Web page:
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Combinatorial Optimization - Cristofides N.

Cristofides N. Combinatorial Optimization - Wiley publishing , 2012. - 212 p.
Download (direct link): сombinatorialoptimi2012.pdf
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Exercise 2 Suppose that a set-covering constraint is imposed in zero-one variables xk, i.e.
Xj + .-. + XpSsl (2.154)
where the relevant tableau rows (possibly filled out with unit rows) are given by
Xk = ak0+ ? aki(-tj). (2.155)
JE-f
Derive a disjunctive cut that makes the current solution infeasible if all
^kO^ 1-
Exercise 3 (The strengthened principle of intersection/convexity cuts, as applied to polyhedra: from Balas, 1974a; Glover 1975) Suppose that,
relative to some concept of feasibility, there is no feasible solution which
satisfies all the inequalities
r
X aijXySSOio i = l,...,p (2.156)
1 = 1
in which every aio>0. The variables x = (x,,. .., xr) are nonnegative. Show that the inequality
r
X max {Oij/Oiojx, 2* 1 (2.157)
1=1 *
is valid.
The Theory of Cutting-Planes 65
Exercise 4 (Principle of intersection/convexity cuts for polyhedra: Balas, 1971; Glover, 1973; Young, 1971) With hypotheses as in Exercise 3, let A., 3= 0 denote the intersection of the positive x,-axis with the set of solutions to (2.156), with A, =oo if there is no intersection.
Show that the inequality
ix^Uk^l (2.158)
ii
is valid, interpreting l/c = 0.
Exercise 5 (Balas, 1974a) Suppose that the constraint
3xj+4x2 +8X3+4X4 + IIX5 = 15 (2.159)
holds, in zero-one variables xk, and that the tableau rows read as in (2.155). Using the fact that a10 = 0.7, a20 = 0.3, and a40 = 0.8, derive a disjunctive cut which makes the current solution infeasible.
Exercise 6 (Balas and Jeroslow, 1975) Suppose that the constraints
1 7, ^ 2, . 3. ,5. . 11, ,
*i 6 "*"6 6 6 6 g
*2 = 7 + 7 (_b)+7(_?2) + 7(_t3)_7(_t4)+7(_t5) (2.160)
6 6 6 6 6 6
*3 = 7 _7(-fi) +7H2)-7(-?4> -7(-?s)
6 6 6 6 6 6
are imposed on the binary (i.e. zero or one) variables x x2, x3 which are also restrained by the set-covering row
Xi + x2 + x3s=l. (2.161)
First, note that, by Exercise 2 above, the inequality
2 2 3 1 5
- +-f2 + -t2 + -f4+-t5 5= 1 (2.162)
is valid. Then apply Principle sdc, with the d(h) suitably chosen, to obtain the strengthened cut
12 3 11
-- ti+- t2 + - t3+- t4-- t53=l. (2.163)
(Hint: if properly done, you will find that b(,) dM = 1 for i = 1,2, 3.)
Exercise 7 (A cut for Gomorys group problem: Gomory, 1965) Show
that the inequality
0.83^+1.1612+1.2313^1 (2.164)
66 Robert Jeroslow
is valid, relative to the constraint set
3.7r1+9.3f3 + 1.5r3 =0.5 (mod 1)
(grp) 2.2fj +0.5t2+ 1.2f3 = 0.9 (mod 1)
h, h, *3^0, integer.
(Hint: use Principle mcs with T and M suitably chosen, and the functions Fj derived from disjunctive considerations. Always chose the easiest multipliers. Example 3 revisited is relevant.)
Exercise 8 Prove Principle sdc by subadditive means. You may use all results from Part 1 and 2 and Appendices.
Solutions
Solutions to the exercises follow. Several exercises have alternate solutions; we give only one.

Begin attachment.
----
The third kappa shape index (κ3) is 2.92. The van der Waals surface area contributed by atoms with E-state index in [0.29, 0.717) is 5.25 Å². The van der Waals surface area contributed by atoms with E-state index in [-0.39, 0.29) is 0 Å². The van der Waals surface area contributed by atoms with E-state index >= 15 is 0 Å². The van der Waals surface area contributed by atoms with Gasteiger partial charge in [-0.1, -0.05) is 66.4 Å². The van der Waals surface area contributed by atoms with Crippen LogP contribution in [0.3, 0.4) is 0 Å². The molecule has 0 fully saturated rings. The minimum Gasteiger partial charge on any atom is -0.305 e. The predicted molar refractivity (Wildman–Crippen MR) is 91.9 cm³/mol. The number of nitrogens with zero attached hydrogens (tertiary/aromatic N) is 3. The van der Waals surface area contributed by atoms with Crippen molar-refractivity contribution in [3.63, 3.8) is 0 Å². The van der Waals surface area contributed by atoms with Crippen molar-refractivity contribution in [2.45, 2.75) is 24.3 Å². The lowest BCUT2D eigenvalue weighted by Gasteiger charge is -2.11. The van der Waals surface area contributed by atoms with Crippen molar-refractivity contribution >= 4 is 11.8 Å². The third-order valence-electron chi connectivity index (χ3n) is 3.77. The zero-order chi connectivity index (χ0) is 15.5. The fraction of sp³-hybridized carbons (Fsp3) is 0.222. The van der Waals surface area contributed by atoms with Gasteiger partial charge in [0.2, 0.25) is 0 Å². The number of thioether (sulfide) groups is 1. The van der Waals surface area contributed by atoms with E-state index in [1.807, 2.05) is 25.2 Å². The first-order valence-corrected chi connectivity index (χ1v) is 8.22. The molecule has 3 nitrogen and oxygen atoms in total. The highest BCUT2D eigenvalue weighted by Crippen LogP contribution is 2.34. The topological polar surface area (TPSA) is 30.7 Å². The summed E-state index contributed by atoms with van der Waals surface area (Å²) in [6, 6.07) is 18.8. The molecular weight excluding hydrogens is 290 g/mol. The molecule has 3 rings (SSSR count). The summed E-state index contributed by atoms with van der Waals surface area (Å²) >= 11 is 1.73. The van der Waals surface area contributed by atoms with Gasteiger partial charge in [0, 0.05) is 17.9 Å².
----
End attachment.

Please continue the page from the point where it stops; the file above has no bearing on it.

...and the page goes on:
Exercise 1 We rewrite (2.152) as the disjunctive requirement either
X yfc+i.jfj ~ yfc+i.o
or l? (2.165)
X ykjj = yfco- 1-
j'eJ
We obtain the cut
? maxjAjyk+u, AaykjItj^minjAiyk+^o, A2(yk.0-1)}. (2.166)
ieJ
Since (2.152) does not hold for i = k, we have yk+1,o>0 and yk,0< 1. Hence we may chose multipliers X.x = llyk+1-0, A2 = l/(yk,o_ 1). anc* the right-hand side in (2.166) becomes unity.
Many other choices of the multipliers make the right-hand side positive, and all these are acceptable.
Exercise 2 We deduce that at least one of the following inequalities hold:
X (-ak,)r, 3* i-ako- (2.167k)
j'eJ
Dividing both sides in (2.167k) by (l-ako)>0, we conclude that the cut X max { uk,7{l - ak0)}fj ^ 1 (2.168)
j'eJ fc
holds.
The Theory of Cutting-Planes
67
When (2.154) is a set-partitioning constraint, i.e. equality holds in (2.154), stronger cuts are possible; see Balas (1974a).
Exercise 3 For any feasible solution, at least one of the inequalities
r
X OiiXi^Oia (2.169,)
i = l
holds for some i = 1,.. ., p. Divide (2.159;) by a^X), and (2.157) follows, by Principle DC.
Exercise 4 One easily computes
Af =
00 if =s 0 for all i
.min {Oi0/aj; | a*, >0} if ait > 0 for some i
therefore
1M>|
lr
0
if a,, =? 0 for all i
Lmax {djj/Oio | Oif > 0} if atj > 0 for some i.
I
From (2.171), and the fact that
max {Oy/flio | aif > 0} = max {Oj,/^0>
(2.170)
(2.171)
(2.172)
if aj(>0 for some i, we see that (2.158) is a weakening of (2.157), hence valid.
Note that, if all a,, =s 0, so that the jth positive coordinate axis lies completely in the set of solutions to (2.156), then the fth coefficient is nonpositive, and usually negative, in (2.157), while it is zero in (2.158). This can provide a strict strengthening of (2.158). However, when the )th positive coordinate axis has a finite intersection value A,, the )th intercepts in (2.157) and (2.158) are the same.
This derivation of (2.158) shows that the linear independence assumptions of the earlier arguments in Balas (1971) were not needed. Also, in (2.156), one can delete inequalities which do not intersect the solutions to (2.156) at a point with x positive (i.e. in all coordinates), since that will not change the intersection of the solutions to (2.156) with the x 2=0 (see Jeroslow, 1974b, Section 3). This can further strengthen (2.158).
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